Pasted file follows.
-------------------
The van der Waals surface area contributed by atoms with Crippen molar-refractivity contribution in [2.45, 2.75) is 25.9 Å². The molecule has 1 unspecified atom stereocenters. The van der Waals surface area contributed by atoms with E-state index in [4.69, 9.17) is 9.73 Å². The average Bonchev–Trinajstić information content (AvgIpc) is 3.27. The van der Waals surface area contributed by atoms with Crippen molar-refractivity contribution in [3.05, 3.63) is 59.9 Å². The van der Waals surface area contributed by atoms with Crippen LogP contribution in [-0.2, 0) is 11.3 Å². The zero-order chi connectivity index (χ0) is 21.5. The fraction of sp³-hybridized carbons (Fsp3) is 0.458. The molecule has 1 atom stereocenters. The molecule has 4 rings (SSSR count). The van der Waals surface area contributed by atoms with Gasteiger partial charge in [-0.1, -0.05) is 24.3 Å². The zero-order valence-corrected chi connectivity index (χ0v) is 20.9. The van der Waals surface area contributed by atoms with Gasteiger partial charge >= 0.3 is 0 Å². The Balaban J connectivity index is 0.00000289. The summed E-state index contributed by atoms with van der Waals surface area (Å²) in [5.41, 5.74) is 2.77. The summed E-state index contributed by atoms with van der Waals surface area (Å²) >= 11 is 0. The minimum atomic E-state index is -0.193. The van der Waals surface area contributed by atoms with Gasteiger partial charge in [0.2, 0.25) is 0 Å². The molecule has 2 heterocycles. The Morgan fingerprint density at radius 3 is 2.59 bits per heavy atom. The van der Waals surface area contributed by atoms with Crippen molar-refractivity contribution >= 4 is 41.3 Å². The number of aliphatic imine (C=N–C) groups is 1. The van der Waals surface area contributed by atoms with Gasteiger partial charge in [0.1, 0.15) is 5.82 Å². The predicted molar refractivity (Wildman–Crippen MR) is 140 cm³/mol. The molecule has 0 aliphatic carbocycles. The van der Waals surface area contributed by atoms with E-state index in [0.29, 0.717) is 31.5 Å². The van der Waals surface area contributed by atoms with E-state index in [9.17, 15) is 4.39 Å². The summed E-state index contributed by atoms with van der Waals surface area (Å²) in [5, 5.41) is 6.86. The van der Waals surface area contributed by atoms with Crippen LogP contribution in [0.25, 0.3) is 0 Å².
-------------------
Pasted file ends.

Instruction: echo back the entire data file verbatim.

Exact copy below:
The van der Waals surface area contributed by atoms with Crippen molar-refractivity contribution in [2.45, 2.75) is 25.9 Å². The molecule has 1 unspecified atom stereocenters. The van der Waals surface area contributed by atoms with E-state index in [4.69, 9.17) is 9.73 Å². The average Bonchev–Trinajstić information content (AvgIpc) is 3.27. The van der Waals surface area contributed by atoms with Crippen molar-refractivity contribution in [3.05, 3.63) is 59.9 Å². The van der Waals surface area contributed by atoms with Crippen LogP contribution in [-0.2, 0) is 11.3 Å². The zero-order chi connectivity index (χ0) is 21.5. The fraction of sp³-hybridized carbons (Fsp3) is 0.458. The molecule has 1 atom stereocenters. The molecule has 4 rings (SSSR count). The van der Waals surface area contributed by atoms with Gasteiger partial charge in [-0.1, -0.05) is 24.3 Å². The zero-order valence-corrected chi connectivity index (χ0v) is 20.9. The van der Waals surface area contributed by atoms with Gasteiger partial charge >= 0.3 is 0 Å². The Balaban J connectivity index is 0.00000289. The summed E-state index contributed by atoms with van der Waals surface area (Å²) in [5.41, 5.74) is 2.77. The summed E-state index contributed by atoms with van der Waals surface area (Å²) >= 11 is 0. The minimum atomic E-state index is -0.193. The van der Waals surface area contributed by atoms with Gasteiger partial charge in [0.2, 0.25) is 0 Å². The molecule has 2 heterocycles. The Morgan fingerprint density at radius 3 is 2.59 bits per heavy atom. The van der Waals surface area contributed by atoms with Crippen molar-refractivity contribution >= 4 is 41.3 Å². The number of aliphatic imine (C=N–C) groups is 1. The van der Waals surface area contributed by atoms with Gasteiger partial charge in [0.1, 0.15) is 5.82 Å². The predicted molar refractivity (Wildman–Crippen MR) is 140 cm³/mol. The molecule has 0 aliphatic carbocycles. The van der Waals surface area contributed by atoms with E-state index in [0.29, 0.717) is 31.5 Å². The van der Waals surface area contributed by atoms with E-state index in [9.17, 15) is 4.39 Å². The summed E-state index contributed by atoms with van der Waals surface area (Å²) in [5, 5.41) is 6.86. The van der Waals surface area contributed by atoms with Crippen LogP contribution in [0.25, 0.3) is 0 Å².